What you have done is create a closure. Behind the scenes, the JavaScript interpreter creates the lexical environment of the increase function. That environment contains the values of all the function’s parameters and local variables. Because the nested function uses variables in the environment of the increase function, its own function object maintains a “hidden reference” to that environment.

If the nested function wasn’t returned, there would be no references to its function object, hence no references to the environment. So the environment would be garbage collected with that function object. But it is returned, and bound to the counter variable. So as long as that variable is in scope (and isn’t assigned another value), the environment will remain in memory.

The function and its lexical environment together create a “closed environment,” which is where the term “closure” comes from. (The term was coined by Peter Landin in 1964.) A new closure is created every time the increase function is called, so calling it again will create an entirely new environment.

Functions work very differently in C, C++, and Java. In those languages, the “lexical environment” is part of the stack frame. When a function is called, its parameters and local variables are pushed onto stack memory. When that function returns, the stack pointer is reset to its original value, and those variables automatically go out of scope. This is much simpler from a memory management perspective, but it makes closures impossible.

In other languages where functions are first-class objects, closures are sometimes used to mimic objects with state. If you know Scheme, then you have probably read the SICP book. In Chapter 3, the authors use closures in a function that creates bank accounts. (Oddly, they never use the term “closure.”)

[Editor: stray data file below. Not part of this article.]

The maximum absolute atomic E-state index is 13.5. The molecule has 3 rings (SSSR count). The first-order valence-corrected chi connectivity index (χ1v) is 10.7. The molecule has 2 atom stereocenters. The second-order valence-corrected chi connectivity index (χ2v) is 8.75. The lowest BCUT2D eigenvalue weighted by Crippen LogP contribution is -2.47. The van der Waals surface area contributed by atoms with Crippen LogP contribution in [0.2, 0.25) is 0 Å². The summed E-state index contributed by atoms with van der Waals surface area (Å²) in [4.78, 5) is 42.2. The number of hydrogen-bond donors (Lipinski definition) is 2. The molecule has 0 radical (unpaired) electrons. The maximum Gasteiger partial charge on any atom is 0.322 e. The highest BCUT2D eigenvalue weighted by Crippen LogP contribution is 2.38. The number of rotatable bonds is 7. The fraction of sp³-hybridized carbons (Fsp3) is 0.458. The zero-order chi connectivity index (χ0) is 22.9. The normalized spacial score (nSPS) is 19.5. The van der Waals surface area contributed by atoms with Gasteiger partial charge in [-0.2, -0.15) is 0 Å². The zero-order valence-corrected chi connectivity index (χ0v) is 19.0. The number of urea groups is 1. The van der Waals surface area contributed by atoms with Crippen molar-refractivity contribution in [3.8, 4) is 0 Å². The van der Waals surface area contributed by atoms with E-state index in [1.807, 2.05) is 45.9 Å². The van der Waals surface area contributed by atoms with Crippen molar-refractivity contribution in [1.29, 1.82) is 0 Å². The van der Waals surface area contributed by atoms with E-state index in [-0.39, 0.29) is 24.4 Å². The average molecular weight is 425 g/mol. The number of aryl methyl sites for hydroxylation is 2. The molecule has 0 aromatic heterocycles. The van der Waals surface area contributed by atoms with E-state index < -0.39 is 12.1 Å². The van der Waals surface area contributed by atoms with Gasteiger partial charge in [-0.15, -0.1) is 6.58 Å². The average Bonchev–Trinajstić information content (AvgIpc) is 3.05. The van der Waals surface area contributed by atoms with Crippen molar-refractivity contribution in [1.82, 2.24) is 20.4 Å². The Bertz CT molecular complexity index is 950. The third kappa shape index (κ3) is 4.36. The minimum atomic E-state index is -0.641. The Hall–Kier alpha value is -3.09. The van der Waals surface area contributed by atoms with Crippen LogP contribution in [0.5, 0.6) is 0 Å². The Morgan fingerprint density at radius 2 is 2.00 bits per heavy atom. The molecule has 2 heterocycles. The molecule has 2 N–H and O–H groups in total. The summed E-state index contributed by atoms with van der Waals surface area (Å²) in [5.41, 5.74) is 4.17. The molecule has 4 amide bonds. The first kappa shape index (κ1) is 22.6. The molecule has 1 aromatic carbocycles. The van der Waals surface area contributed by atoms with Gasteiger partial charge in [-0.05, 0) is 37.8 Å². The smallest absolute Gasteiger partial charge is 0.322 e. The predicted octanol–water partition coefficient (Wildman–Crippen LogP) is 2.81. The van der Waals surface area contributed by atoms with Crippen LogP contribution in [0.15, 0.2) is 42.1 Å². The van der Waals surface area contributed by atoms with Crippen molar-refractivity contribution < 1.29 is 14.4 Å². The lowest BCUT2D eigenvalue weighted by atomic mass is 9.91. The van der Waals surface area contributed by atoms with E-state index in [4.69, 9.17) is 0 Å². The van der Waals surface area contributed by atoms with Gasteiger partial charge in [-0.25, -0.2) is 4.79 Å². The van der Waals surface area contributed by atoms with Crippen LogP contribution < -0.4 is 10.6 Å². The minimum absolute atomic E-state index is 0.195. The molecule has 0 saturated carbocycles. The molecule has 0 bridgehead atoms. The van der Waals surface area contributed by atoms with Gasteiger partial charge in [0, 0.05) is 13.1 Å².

Here’s their Scheme code, with all of its annoying silly parentheses:

(define (make-account balance)
  (define (withdraw amount)
    (if (>= balance amount)
        (begin (set! balance (- balance amount))
        "Insufficient funds"))
  (define (deposit amount)
    (set! balance (+ balance amount))
  (define (dispatch m)
    (cond ((eq? m 'withdraw) withdraw)
          ((eq? m 'deposit) deposit)
          (else (error "Unknown request -- MAKE-ACCOUNT"
> (define acc (make-account 100))
> ((acc 'withdraw) 50)
> ((acc 'withdraw) 60)
  "Insufficient funds"
> ((acc 'deposit) 40)
> ((acc 'withdraw) 60)

Don’t worry if you can’t read Scheme code (and I don’t blame you if you can’t). Here is exactly the same code, rewritten in JavaScript:

function make_account(balance) {
  function withdraw(amount) {
    if (balance >= amount) {
      balance = balance - amount;
      return balance;
    } else {
      return "Insufficient funds";
  function deposit(amount) {
    balance = balance + amount;
    return balance;
  function dispatch(m) {
    switch(m) {
      case "withdraw": return withdraw;
      case "deposit": return deposit;
      default: throw "Unknown request -- MAKE-ACCOUNT " + m;
  return dispatch;
> var acc = make_account(100);
> acc("withdraw")(50);
> acc("withdraw")(60);
  "Insufficient funds"
> acc("deposit")(40);
> acc("withdraw")(60);

The entire SICP code could be re-written in JavaScript, and someday, I hope it is.

The Scheme code is written that way because Scheme is a functional, not object-oriented, programming language. The “dispatch on tag, return function” mechanic is the closest thing that Scheme has to creating methods, and closures are the only way it has to create objects with state. It is an attempt to make a functional language do something it really wasn’t designed to do.

Of course, JavaScript does have objects, with properties and methods. And like most object-oriented languages, it doesn’t rely on closures to create objects. Instead, an object is created using a constructor.

In classical object-oriented languages, the constructor is part of a class. But JavaScript doesn’t have classes, so it creates objects using functions instead.


About Karl

I live in the Boston area, and am currently studying for a BS in Computer Science at UMass Boston. I graduated with honors with an AS in Computer Science (Transfer Option) from BHCC, acquiring a certificate in OOP along the way. I also perform experimental electronic music as Karlheinz.